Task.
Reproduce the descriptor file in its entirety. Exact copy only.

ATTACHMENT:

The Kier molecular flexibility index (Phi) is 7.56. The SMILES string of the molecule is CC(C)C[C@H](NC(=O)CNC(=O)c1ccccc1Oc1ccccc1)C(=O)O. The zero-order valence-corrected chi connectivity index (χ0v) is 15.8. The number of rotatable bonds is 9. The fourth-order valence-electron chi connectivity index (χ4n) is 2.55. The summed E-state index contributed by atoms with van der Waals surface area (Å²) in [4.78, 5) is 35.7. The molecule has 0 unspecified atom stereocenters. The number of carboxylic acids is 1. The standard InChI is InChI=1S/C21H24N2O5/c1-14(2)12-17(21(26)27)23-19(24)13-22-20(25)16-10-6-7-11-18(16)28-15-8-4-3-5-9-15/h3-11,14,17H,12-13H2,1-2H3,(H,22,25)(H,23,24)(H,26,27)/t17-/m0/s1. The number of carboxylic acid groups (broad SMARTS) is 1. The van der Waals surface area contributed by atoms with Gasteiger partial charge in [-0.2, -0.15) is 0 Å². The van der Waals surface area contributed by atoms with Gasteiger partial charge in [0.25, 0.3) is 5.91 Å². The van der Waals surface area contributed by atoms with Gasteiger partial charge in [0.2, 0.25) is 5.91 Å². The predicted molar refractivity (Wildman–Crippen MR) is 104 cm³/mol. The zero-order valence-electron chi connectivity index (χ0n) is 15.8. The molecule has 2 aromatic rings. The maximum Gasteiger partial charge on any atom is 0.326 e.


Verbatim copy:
The Kier molecular flexibility index (Phi) is 7.56. The SMILES string of the molecule is CC(C)C[C@H](NC(=O)CNC(=O)c1ccccc1Oc1ccccc1)C(=O)O. The zero-order valence-corrected chi connectivity index (χ0v) is 15.8. The number of rotatable bonds is 9. The fourth-order valence-electron chi connectivity index (χ4n) is 2.55. The summed E-state index contributed by atoms with van der Waals surface area (Å²) in [4.78, 5) is 35.7. The molecule has 0 unspecified atom stereocenters. The number of carboxylic acids is 1. The standard InChI is InChI=1S/C21H24N2O5/c1-14(2)12-17(21(26)27)23-19(24)13-22-20(25)16-10-6-7-11-18(16)28-15-8-4-3-5-9-15/h3-11,14,17H,12-13H2,1-2H3,(H,22,25)(H,23,24)(H,26,27)/t17-/m0/s1. The number of carboxylic acid groups (broad SMARTS) is 1. The van der Waals surface area contributed by atoms with Gasteiger partial charge in [-0.2, -0.15) is 0 Å². The van der Waals surface area contributed by atoms with Gasteiger partial charge in [0.25, 0.3) is 5.91 Å². The van der Waals surface area contributed by atoms with Gasteiger partial charge in [0.2, 0.25) is 5.91 Å². The predicted molar refractivity (Wildman–Crippen MR) is 104 cm³/mol. The zero-order valence-electron chi connectivity index (χ0n) is 15.8. The molecule has 2 aromatic rings. The maximum Gasteiger partial charge on any atom is 0.326 e.